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Storytelling for sales: Part One

Julie Hansen //October 2, 2012//

Storytelling for sales: Part One

Julie Hansen //October 2, 2012//

Storytellers have influenced public opinion throughout history.  Did you notice how the political candidates weaved stories of ordinary people into their speeches?  “Bob, the auto worker from Detroit who had to take a second job to feed his family…Carol, the retired widow from New Hampshire who had to go back to work in order to make ends meet…” 

Why didn’t they just present us with the facts and statistics?  Because politicians know what storytellers have known for centuries: Stories can draw us in, get us emotionally involved and influence the way we think, feel and ultimately, act.

In a competitive market where prospects are short on time and attention, sellers who leverage the power of stories to deliver their message in an entertaining and compelling way can create an emotional connection with their prospects and significantly increase their chances of winning business.  Stories are a powerful sales tool for differentiating yourself and your product or service from the competition.  Why?  For one, because they are easy to remember.

Think about how many stories you can recall that happened hundreds or thousands of years before you were even born.  You probably don’t remember setting out to memorize the story of Moses, Sleeping Beauty or urban legends like the lover’s lane murderer with a hook for a hand, yet there they are, ingrained in your memory.  On the other hand, you might not remember what you did last Tuesday or what your spouse asked you to pick up at the store this morning.  The power of a good story is something we as salespeople can’t afford to ignore.  Lets look at how and why you need to consider adding the skill of storytelling to your sales tool kit:

Stories drive home your point:
A short, well-crafted story can drive home your point better than a dozen busy Powerpoint slides.  Stories package your message in a way that a listener can easily digest.  The real secret to their power, according to master storyteller Annette Simmons, is this: “Stories give people freedom to come to their own conclusions.”  And if a prospect has arrived at their own conclusion, doesn’t that make your job as a salesperson that much easier?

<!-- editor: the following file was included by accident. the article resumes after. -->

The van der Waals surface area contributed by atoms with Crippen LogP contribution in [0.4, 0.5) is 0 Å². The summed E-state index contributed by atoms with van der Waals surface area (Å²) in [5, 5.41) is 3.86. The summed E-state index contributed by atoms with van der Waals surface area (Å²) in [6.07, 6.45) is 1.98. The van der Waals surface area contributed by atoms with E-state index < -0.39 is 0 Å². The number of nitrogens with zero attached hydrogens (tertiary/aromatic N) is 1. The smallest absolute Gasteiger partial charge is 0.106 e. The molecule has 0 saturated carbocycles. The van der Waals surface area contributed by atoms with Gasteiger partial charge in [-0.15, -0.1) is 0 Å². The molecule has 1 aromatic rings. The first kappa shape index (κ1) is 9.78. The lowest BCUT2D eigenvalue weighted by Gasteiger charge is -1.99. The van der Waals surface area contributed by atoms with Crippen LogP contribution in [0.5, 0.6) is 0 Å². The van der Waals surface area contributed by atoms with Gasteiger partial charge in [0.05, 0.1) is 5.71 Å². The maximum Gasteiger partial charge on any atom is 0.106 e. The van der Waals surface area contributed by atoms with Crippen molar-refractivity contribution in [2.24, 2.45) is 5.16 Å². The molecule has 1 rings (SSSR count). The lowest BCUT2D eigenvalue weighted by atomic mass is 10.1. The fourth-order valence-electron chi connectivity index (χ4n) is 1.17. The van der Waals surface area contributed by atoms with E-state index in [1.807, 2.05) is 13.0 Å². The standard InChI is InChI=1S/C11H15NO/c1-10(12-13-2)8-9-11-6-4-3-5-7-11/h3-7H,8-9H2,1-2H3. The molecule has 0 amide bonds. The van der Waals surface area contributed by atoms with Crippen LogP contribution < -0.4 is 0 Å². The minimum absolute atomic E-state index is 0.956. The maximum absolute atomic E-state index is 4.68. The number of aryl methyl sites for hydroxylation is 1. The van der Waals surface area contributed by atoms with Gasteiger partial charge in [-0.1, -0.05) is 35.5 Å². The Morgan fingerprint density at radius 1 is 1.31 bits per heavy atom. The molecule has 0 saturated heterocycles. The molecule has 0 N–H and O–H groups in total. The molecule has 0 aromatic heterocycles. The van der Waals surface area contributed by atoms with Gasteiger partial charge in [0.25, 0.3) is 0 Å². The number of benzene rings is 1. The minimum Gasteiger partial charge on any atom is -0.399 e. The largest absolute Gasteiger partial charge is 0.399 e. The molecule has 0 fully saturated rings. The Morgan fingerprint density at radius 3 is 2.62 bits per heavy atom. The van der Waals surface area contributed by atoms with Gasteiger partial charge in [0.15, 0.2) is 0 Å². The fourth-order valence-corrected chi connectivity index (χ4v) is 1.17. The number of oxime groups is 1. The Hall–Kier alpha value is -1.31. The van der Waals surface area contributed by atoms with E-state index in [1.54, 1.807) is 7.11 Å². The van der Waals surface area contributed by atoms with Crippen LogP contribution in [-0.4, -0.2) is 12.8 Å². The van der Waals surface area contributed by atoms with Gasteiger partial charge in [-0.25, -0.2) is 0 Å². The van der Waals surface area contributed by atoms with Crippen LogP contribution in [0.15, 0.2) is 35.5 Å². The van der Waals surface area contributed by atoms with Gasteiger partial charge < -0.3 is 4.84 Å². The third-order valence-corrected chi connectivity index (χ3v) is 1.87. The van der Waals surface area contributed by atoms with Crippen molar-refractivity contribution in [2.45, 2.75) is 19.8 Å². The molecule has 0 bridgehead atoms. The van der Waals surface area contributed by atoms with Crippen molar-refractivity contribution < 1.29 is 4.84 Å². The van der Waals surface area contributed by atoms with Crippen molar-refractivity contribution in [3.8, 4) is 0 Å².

Stories give you credibility:
All day long a prospect listens to salespeople tell them how great their products or services are.  It’s no wonder they get a little jaded.   Not only is a story a refreshing break from that first person horn-blowing, but it also effectively hands over the burden of proof to an objective third-party, significantly increasing your credibility.

Stories help us identify
Cold hard facts and figures rarely move people.  Put a face on those facts, however, and it’s hard to stay detached.  Stories have the ability to connect us with our emotions in a way that facts and numbers and beautifully designed pie charts can not.   Call it the Mother Teresa effect: “If I look at the mass, I will never act. If I look at the one, I will.” 

Stories are sticky
A great idea is great only to the extent that it is remembered.  Our ability to remember is significantly impacted by emotion and since stories can create emotion, the right story can ensure that your message is top of mind when busy prospects are ready to make a decision.   We want our ideas to be what Chip and Dan Heath in their book, “Made to Stick” call “sticky,” which they define as: Understandable, memorable, and effective in changing thought or behavior.

The Heath brothers go on to explore why some ideas stick and how we can improve the chances of our ideas being remembered.   One of the methods they suggested as a way to make an idea stick is through the use of stories. 

Are you a good storyteller?
The difference between telling a story and expertly delivering a smartly crafted, meaningful story can be the difference between winning and losing business.  I believe that anyone can learn to be a good storyteller if they master a few simple principles.  In Part Two of this series I’ll give you some specific tips for structuring and communicating not just a good story, but a story that sells.